# Difference between revisions of "Stone, Marshall H 1973-05-28,29"

(Created page with "{{subst:MainPage}}") |
|||

Line 1: | Line 1: | ||

− | + | Marshall Stone discusses the development of mathematics and his career at Harvard University and the University of Chicago. In the second lecture, he presents the development and influence of international mathematical organizations since 1900. Both lectures were presented at the Conference on the History of Mathematics at Texas Tech University, May 28-30, 1973. | |

==General Interview Information== | ==General Interview Information== | ||

− | '''Interviewee Name:''' | + | '''Interviewee Name:''' Marshall H. Stone |

− | '''Additional Parties Recorded:''' | + | '''Additional Parties Recorded:''' None |

− | '''Date:''' | + | '''Date:''' May 28-29, 1973 |

− | '''Location:''' | + | '''Location:''' Lubbock, Texas |

− | '''Interviewer:''' | + | '''Interviewer:''' Conference on the History of Mathematics |

− | '''Length:''' | + | '''Length:''' 2 hours 55 minutes |

==Abstract== | ==Abstract== | ||

− | '''Tape 1, Side 1:''' | + | '''Tape 1, Side 1:''' Science of Mathematics, |

+ | Problems, | ||

+ | Development, | ||

+ | Thomas Fisk, | ||

+ | New York Mathematical Society, | ||

+ | Mathematical Institutions, | ||

+ | Universities, | ||

+ | Private academies, | ||

+ | National Academy of Science, | ||

+ | Mathematical Journals, | ||

+ | American Journal of Mathematics, | ||

+ | Annals of Mathematics, | ||

+ | Formation of Mathematical Society, | ||

+ | New York Mathematical Society (again), | ||

+ | American Mathematical Society, | ||

+ | Journals, | ||

+ | Diversification of mathematics, | ||

+ | Post-World War II, | ||

+ | National Science Foundation, | ||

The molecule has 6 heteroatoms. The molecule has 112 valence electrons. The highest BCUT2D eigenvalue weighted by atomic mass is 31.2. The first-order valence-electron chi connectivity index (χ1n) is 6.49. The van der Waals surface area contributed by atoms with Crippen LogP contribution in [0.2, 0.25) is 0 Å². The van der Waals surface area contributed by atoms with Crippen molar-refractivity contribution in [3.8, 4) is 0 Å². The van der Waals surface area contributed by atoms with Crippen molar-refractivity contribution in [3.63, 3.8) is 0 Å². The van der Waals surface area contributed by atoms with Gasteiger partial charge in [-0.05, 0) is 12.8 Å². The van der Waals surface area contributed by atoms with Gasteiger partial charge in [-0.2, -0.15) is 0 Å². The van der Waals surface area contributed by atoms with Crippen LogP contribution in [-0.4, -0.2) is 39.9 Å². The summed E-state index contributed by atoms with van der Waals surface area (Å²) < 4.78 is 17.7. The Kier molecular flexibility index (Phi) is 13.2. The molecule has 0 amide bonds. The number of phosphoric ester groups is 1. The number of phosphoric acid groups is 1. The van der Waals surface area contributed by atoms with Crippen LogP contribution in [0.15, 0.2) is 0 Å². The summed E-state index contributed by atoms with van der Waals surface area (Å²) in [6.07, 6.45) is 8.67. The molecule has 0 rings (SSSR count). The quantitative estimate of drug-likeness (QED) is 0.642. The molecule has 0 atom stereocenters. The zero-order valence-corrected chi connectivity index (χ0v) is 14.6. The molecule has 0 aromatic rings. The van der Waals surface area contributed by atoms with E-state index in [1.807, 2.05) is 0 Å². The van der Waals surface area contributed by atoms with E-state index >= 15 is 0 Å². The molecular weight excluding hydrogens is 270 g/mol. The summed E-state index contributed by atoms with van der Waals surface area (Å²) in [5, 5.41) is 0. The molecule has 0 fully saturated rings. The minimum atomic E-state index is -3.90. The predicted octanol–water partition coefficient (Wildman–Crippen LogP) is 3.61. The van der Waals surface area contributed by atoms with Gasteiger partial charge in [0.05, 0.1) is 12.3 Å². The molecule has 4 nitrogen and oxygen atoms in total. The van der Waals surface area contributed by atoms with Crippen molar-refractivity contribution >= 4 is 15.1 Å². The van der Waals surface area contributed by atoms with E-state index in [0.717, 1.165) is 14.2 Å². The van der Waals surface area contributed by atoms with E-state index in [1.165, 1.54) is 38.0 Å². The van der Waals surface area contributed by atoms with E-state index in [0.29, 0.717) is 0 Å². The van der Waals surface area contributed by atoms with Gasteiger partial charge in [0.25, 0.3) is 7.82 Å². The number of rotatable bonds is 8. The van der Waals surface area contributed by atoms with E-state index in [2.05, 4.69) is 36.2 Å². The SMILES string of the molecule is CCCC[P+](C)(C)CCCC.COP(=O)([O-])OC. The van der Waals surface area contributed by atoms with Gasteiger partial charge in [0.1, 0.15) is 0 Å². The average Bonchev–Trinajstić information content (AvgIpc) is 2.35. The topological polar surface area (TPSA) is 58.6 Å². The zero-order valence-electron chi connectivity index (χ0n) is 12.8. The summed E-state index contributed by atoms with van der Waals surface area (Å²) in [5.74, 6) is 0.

+ | Leading universities in mathematics, | ||

+ | Princeton University. | ||

+ | <br> | ||

+ | |||

+ | '''Tape 1, Side 2:''' Princeton University (continued), | ||

+ | Oswald Veblen, | ||

+ | Topology, | ||

+ | Anecdote, Phillip Franklin, | ||

+ | Institute of Advanced Mathematics, | ||

+ | George Berkhoff, | ||

+ | Harvard University, | ||

+ | Benjamin Perce, | ||

+ | European model, | ||

+ | Calculus in America, | ||

+ | Origin, | ||

+ | Mathematical research, | ||

+ | Harvard University (again), | ||

+ | Faculty (1919-1946), | ||

+ | Physics, | ||

+ | Heinrick Brinkman, | ||

+ | Curriculum (1919), | ||

+ | Statistics courses, | ||

+ | Graduate courses, | ||

+ | Instructors. | ||

+ | <br> | ||

+ | |||

+ | '''Tape 2, Side 1:''' Harvard University (continued), | ||

+ | Courses, | ||

+ | Graduate Study, | ||

+ | Curricular changes, | ||

+ | Nature of the math department, | ||

+ | Teaching, | ||

+ | Individual instruction, | ||

+ | Research, | ||

+ | Student Opinion, | ||

+ | George Berkhoff, | ||

+ | Characteristics, | ||

+ | Teaching methods, | ||

+ | Mechanics, | ||

+ | Howard Akins’s computer, | ||